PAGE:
Cats are very fastidious, so keep the litter box as clean as possible to encourage its use. Some cats will only use a box once before it has to be cleaned, so it’s important to scoop regularly, particularly in a house with multiple cats.
Scrub out the boxes with mild, low fragrance soap at least once a week, and more often with really popular boxes. Don’t use bleach or ammonia-based products; instead, soak your boxes in vinegar water when necessary to remove the odor.
If you’ve changed brands or types of litter recently, that may be the problem. Many cats have specific preferences about litter. Generally, avoid scented litter. Cats have sensitive noses and are not fond of chemical or perfume scents. Try clay litters, shredded paper, sawdust, wood pellets, even sand or dirt. If you need to change to another type of litter, do it gradually. Add a little more of the new product each time you change the litter until your kitty is used to the new stuff.
If your cat is consistently going to the bathroom on soft surfaces (carpets, clothing or towels), use a similar item in the litter box. To further encourage use of the box, include some of your cat’s feces or urine and then remove it the next time the box is cleaned. Once use of the box is consistent, try adding a little clay litter with the fabric pieces, then slowly remove the carpet or fabric pieces as your kitty gets used to the new litter.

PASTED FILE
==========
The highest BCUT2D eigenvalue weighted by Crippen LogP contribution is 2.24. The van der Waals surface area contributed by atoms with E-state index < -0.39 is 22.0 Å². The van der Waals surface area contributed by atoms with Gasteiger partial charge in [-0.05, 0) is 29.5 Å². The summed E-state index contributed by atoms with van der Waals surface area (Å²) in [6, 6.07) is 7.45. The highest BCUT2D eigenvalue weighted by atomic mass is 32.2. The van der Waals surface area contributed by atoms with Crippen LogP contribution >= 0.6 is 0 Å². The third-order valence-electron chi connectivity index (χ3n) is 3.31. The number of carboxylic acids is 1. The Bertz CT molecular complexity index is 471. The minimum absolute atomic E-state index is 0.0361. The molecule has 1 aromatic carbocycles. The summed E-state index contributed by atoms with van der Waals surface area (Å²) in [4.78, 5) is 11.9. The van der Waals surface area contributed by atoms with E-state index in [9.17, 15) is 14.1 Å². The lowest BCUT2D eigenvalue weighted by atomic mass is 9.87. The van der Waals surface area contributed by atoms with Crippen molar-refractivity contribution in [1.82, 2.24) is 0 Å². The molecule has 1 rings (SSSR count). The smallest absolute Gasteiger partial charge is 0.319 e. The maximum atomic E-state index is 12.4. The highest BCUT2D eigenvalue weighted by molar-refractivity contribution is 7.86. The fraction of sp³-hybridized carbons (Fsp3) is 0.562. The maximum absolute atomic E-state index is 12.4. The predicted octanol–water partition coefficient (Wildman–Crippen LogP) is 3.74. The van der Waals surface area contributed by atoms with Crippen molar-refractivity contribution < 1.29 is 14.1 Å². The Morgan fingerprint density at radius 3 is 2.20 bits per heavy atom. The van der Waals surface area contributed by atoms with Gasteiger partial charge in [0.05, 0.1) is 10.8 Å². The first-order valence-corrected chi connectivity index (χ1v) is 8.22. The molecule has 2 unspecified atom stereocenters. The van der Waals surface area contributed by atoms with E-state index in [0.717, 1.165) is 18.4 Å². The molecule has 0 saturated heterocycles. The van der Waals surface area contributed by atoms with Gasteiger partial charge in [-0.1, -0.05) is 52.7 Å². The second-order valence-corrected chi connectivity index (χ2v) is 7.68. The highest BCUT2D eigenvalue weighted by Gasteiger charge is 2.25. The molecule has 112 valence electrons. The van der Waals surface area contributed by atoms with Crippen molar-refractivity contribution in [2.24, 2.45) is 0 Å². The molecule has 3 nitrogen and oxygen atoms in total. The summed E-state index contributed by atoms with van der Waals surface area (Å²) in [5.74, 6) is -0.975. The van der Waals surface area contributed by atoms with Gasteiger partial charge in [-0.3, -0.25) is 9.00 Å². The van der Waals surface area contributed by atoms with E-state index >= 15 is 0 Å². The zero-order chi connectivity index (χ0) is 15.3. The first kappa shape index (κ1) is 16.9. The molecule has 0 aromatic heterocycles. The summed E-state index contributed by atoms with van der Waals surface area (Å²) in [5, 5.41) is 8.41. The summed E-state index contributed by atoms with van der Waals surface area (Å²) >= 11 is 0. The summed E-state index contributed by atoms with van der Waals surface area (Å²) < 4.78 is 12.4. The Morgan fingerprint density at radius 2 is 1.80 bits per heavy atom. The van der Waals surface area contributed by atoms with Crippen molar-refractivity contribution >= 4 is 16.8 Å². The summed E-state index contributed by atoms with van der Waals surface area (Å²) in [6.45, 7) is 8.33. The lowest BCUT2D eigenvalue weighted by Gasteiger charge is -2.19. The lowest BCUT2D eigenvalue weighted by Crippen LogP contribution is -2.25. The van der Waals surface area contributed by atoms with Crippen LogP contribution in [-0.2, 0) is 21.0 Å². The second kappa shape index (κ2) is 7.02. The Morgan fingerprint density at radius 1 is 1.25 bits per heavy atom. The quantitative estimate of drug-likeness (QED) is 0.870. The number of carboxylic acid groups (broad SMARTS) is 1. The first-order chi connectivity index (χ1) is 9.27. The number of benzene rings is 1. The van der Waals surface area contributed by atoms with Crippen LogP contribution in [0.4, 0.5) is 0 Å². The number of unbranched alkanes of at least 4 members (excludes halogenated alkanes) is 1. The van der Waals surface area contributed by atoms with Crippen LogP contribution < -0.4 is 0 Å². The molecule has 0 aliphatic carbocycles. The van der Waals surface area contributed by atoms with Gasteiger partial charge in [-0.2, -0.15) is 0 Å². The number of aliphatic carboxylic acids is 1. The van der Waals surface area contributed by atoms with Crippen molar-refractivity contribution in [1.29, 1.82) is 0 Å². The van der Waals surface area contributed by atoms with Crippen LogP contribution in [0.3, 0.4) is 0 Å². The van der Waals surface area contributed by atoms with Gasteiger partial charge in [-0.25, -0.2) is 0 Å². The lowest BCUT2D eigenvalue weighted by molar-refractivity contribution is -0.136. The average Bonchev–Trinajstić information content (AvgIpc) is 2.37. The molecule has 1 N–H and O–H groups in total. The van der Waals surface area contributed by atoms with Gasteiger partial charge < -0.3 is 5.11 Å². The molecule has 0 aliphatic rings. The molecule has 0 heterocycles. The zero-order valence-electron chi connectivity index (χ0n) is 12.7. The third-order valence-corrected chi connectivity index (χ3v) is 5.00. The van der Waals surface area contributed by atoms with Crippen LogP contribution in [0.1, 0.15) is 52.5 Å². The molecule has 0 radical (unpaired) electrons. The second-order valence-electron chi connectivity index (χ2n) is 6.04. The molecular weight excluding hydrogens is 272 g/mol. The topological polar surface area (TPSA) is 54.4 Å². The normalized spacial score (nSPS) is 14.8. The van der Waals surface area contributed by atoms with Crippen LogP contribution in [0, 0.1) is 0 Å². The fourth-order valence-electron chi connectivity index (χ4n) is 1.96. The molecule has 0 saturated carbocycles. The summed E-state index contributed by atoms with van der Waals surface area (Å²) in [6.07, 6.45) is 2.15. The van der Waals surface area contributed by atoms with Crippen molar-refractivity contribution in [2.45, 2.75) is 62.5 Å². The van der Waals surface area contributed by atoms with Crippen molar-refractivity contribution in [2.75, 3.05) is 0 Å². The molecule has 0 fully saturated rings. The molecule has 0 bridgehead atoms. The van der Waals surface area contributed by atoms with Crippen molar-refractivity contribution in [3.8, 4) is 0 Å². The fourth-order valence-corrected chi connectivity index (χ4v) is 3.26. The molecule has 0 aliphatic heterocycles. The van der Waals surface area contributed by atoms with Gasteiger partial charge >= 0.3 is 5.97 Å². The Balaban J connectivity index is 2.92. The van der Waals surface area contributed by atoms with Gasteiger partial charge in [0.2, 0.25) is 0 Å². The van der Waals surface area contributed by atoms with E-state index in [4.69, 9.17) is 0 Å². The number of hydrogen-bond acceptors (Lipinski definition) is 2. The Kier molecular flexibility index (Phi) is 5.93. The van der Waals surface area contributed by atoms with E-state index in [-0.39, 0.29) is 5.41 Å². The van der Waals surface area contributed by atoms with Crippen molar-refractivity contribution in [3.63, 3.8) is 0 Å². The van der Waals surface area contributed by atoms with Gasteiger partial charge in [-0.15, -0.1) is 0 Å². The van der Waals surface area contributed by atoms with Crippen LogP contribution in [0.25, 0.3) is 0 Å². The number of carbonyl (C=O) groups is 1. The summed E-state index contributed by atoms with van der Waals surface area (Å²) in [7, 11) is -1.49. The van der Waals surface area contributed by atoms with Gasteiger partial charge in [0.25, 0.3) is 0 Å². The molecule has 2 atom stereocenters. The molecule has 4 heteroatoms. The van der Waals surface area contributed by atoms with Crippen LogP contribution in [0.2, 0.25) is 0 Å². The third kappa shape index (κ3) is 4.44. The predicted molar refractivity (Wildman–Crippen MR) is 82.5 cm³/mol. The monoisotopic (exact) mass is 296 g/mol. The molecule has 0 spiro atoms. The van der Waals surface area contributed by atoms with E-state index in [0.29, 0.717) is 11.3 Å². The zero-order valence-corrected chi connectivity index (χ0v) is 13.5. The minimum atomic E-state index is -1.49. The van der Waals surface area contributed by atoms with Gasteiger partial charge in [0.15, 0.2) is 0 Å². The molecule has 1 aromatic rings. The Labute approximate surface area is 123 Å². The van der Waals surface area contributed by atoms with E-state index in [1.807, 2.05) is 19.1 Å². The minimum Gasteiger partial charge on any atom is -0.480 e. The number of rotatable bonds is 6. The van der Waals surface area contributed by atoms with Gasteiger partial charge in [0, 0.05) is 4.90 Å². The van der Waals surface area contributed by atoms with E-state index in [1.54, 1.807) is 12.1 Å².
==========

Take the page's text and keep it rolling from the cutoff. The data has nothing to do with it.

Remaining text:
While you’re doing your detective work to find out why your kitty doesn’t want to use the litter box, there are several things you can do to discourage the inappropriate use of your carpet, furniture and floors.
To start, set up one or more litter boxes that are very appealing and easy to access. Clean the offended area thoroughly using an enzyme cleaner to help eliminate the odor so your cat isn’t tempted to use the same spot again. Then, block off the area or place something there that serves as a deterrent. Cats usually won’t eliminate where there’s food, so try placing a bowl containing a few of their favorite treats on the cleaned carpet or floor.